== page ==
Let’s put the article ‘in context’. It begins by comparing the highly controversial topic of transhumanism (the fusing of human biology with technology) to ‘superheroes’. It’s a pretty tired and overused concept in the transhumanist community, but rarely is it applied to children. If it looks familiar, Australians most recently saw it promoted by medical authorities in advertising campaigns telling children that ‘vaccination made them superheroes’. The ACT even ran a ‘superhero day’ for children getting their vaccine.
‘Just in case there are any families out there with kids who have put up their shields against vaccinating, we thought we’d give them a helping hand and have a super-fun, super-relaxed superhero day just for kids,’ said the assistant director of nursing.
So yes, excuse the public if, after two years of Covid propaganda, they are a little weary of this well-worn dogma.
The WEF begins:
Superheroes have been dominating big and small screens for a while, but there’s a subtle change happening. Many children expect to develop superpowers themselves.
These expectations may sound unattainable, but we’re already making the first strides toward an ‘augmented society’. Trade fairs are boasting augmented reality (AR) goggles that show technicians where a particular screw should go. Your own phone gives you information about your fitness in real time or tells you about the latest fad.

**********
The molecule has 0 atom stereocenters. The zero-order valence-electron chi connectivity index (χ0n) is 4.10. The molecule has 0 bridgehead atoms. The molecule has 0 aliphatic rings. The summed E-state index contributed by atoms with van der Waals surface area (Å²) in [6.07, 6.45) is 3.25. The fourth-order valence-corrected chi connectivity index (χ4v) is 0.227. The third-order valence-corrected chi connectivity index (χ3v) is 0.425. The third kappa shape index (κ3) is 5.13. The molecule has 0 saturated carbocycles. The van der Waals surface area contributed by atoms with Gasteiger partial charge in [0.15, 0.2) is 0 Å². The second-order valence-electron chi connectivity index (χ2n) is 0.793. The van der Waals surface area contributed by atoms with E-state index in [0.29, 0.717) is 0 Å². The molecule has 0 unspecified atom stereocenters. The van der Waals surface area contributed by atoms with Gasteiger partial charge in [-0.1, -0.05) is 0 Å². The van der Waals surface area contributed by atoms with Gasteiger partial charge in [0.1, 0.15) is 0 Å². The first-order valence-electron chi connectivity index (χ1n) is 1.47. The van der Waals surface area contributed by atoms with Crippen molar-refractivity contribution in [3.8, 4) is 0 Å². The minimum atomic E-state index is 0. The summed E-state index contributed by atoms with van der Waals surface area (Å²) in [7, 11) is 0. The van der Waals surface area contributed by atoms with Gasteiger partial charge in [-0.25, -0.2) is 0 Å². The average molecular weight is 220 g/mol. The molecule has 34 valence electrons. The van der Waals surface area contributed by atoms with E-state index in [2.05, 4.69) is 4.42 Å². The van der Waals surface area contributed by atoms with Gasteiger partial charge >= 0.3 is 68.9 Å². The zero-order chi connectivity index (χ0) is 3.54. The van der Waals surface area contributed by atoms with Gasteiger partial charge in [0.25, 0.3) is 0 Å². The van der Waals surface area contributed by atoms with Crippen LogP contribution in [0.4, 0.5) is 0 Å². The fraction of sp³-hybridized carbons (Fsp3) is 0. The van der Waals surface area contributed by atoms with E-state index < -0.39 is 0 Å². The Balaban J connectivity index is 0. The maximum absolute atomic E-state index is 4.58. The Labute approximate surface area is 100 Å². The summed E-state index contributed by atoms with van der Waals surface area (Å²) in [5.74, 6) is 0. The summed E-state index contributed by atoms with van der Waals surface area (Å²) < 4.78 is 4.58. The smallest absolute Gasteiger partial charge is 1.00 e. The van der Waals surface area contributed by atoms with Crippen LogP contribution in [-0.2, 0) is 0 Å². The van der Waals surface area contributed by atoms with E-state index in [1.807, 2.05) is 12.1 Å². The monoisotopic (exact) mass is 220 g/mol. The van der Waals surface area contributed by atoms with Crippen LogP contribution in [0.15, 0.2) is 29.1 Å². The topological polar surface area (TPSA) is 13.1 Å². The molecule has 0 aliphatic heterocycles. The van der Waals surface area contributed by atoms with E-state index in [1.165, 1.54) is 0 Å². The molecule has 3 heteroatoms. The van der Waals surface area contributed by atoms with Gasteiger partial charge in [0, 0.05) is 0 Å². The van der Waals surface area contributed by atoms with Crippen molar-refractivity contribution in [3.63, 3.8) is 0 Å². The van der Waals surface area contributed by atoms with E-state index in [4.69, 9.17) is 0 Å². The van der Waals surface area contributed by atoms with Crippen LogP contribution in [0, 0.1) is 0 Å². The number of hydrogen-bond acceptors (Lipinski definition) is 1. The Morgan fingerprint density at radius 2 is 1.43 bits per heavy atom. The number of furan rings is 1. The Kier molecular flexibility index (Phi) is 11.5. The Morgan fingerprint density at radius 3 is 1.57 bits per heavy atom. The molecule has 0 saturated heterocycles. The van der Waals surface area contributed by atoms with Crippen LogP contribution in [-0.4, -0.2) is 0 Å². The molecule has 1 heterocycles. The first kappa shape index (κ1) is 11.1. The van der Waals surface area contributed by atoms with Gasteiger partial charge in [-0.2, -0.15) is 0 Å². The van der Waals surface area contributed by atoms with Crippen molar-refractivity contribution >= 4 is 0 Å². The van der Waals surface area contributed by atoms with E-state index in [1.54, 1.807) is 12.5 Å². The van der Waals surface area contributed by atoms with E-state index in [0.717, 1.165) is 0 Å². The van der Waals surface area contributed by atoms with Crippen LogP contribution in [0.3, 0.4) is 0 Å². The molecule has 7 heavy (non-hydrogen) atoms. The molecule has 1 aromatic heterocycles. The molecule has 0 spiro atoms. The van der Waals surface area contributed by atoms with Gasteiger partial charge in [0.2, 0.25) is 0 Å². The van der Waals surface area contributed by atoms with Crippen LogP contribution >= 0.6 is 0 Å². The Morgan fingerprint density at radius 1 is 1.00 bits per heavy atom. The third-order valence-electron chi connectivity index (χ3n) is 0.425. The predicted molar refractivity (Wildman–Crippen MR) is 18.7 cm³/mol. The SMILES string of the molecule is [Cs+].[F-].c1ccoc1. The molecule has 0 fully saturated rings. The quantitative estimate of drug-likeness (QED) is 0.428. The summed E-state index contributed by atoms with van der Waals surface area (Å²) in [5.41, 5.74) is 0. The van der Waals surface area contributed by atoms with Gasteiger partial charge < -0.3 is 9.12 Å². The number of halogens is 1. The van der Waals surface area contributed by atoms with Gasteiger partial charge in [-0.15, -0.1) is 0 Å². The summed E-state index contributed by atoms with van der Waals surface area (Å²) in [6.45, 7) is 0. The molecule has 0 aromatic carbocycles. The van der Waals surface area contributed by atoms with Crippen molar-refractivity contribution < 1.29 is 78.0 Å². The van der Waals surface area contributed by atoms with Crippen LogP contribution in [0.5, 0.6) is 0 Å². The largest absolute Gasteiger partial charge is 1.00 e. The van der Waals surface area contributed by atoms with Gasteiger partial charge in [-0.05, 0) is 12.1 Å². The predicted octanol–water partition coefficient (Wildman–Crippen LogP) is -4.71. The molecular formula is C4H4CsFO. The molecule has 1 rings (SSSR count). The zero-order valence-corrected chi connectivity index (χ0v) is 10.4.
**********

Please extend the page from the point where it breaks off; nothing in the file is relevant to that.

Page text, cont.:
At this, we must pause.
Conflating technology with transhumanism is a falsity. Humans have always made use of technology that does not alter their evolutionary biology – whether that be working out how to sharpen sticks into spears or wearing cool goggles. The topic of surgically inserted, grafted, and parasitic technology when not intended for medical purposes is a completely different thing. In concept alone, it may sound similar – but does anyone really believe that an inert metal plate in their hip is the same as a microchip embedded in their wrist with the power to deny them access to public spaces? It is the difference between a tattoo and a barcode.
The comment also assumes that the rise of an intensely integrated, technical world is a good thing. There is an open debate surrounding whether the mining of private data by big tech has gone too far and should be pushed backwards to stop them exploiting both our biometric and social data.
The article then goes on to talk about medical interventions, such as cochlear implants and prosthetics, continuing the confusion between medical technology and transhumanism.
Augmented reality doesn’t end there [with medical devices etc]. Your phone might feel like part of your body, but it’s not put in through surgery. Technology will become more intertwined with the body in the form of implants, but it will also seamlessly integrate with the environment – you might have sensors in a chair, for example.
Are we moving towards a ‘brave new world’? As scary as chip implants may sound, they form a part of a natural evolution that wearables once underwent. Hearing aids or glasses no longer carry a stigma. They are accessories and are even considered a fashion item.
Find me the child that wears a cochlear implant as a fashion accessory.